Mental illness is a problem faced by millions of Americans. According to the Substance Abuse and Mental Health Services Administration, an agency with U.S. Department of Health and Human Services, 19.1% of U.S. adults experienced mental illness in 2018. This adds up to 47.6 million people, or 1 in 5 adults.
With so many people being touched by mental illness, it’s important to talk about the issue openly. This is the purpose of Mental Health Awareness week, which runs from October 6 through the 12th. To start the conversation, we want to talk about some proactive ways you can help fight the stigma around mental health.
Talk About Your Experiences
It may be difficult, but talking openly about what you’re going through can help raise awareness and reduce the stigma surrounding mental health issues. Not only can sharing your story be cathartic for you, but it may also be the encouragement others need to seek help.
Know the Facts
It’s important to fully understand your condition, or the condition of those you love. You may want to participate in discussion groups to stay informed, expand your knowledge, and increase your confidence. You can also ask your medical professional for information and resources.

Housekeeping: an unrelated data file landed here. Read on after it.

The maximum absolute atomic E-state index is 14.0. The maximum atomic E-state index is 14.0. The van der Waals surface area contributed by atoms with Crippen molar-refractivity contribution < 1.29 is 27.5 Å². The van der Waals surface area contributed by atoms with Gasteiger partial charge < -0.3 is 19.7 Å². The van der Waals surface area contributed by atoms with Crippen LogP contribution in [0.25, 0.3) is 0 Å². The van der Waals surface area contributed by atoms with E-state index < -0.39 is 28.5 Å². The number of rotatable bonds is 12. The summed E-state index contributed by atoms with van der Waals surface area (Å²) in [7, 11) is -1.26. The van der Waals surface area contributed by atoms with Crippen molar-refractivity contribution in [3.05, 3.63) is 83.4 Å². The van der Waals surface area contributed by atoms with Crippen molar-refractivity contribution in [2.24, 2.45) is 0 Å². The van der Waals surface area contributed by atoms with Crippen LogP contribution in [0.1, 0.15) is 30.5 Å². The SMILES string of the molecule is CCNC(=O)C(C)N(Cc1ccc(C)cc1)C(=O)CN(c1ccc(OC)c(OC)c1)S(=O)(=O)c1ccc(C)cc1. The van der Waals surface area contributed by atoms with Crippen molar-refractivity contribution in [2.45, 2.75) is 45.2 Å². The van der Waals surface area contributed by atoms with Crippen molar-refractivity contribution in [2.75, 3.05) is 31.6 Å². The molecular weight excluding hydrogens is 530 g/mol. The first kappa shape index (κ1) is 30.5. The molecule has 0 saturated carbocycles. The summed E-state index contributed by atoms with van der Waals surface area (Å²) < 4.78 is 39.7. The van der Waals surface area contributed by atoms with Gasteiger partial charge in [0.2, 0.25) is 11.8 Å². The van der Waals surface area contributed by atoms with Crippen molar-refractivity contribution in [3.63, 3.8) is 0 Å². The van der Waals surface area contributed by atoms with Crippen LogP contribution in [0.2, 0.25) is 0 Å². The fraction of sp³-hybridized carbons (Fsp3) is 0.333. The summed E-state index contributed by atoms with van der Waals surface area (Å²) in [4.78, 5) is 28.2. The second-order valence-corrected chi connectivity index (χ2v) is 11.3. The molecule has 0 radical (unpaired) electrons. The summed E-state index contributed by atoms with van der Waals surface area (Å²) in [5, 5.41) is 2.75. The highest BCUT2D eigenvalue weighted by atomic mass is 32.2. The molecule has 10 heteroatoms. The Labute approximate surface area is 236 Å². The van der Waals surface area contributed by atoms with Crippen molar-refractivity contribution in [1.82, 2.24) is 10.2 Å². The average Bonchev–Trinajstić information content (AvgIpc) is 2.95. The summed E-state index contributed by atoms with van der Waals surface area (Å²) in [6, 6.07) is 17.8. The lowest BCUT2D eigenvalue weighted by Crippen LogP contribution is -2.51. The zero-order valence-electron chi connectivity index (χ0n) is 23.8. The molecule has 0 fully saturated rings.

Be Mindful of Language
The language used to talk about mental illness can have a profound impact on the overall conversation and attitude toward mental health. The National Alliance on Mental Illness (NAMI) encourages people to fight the stigma of mental illnesses by seeing the person and not the condition. Using "people first” language encourages a more positive environment for people to face and overcome mental health challenges.
Educate Those Around You
Mental illness is a misunderstood topic, which is why it’s important to help educate those around you. When an opportunity arises to share information about mental health issues, take it. You can help people identify their biases against those with mental illness, challenge misconceptions and share facts.
It’s important that you offer compassion and support to family, friends and colleagues that are facing mental health challenges. You can encourage them to talk about their issues by letting them know that they can be open and honest with you. If you notice that they are struggling, let them know you’re there for them and ask them if you can help.
Seek Professional Help
The fear of being judged or ridiculed keeps many people from seeking professional help. However, if you think you have a mental illness, take the leap and talk with a mental health professional. Not only can they identify your issues, they can help you learn how to live your life more fully regardless of the challenges you may face.
Mental health prejudice exists, but by encouraging open and honest discussions we can all play a part in removing the stigma. If you are looking for information on dealing with mental illness, for yourself or those you love, NAMI has a rich resource section.
Are you interested in pursuing a career in psychology? We have a range of degrees and certificates that allow you to tailor your education to match your interests and goals.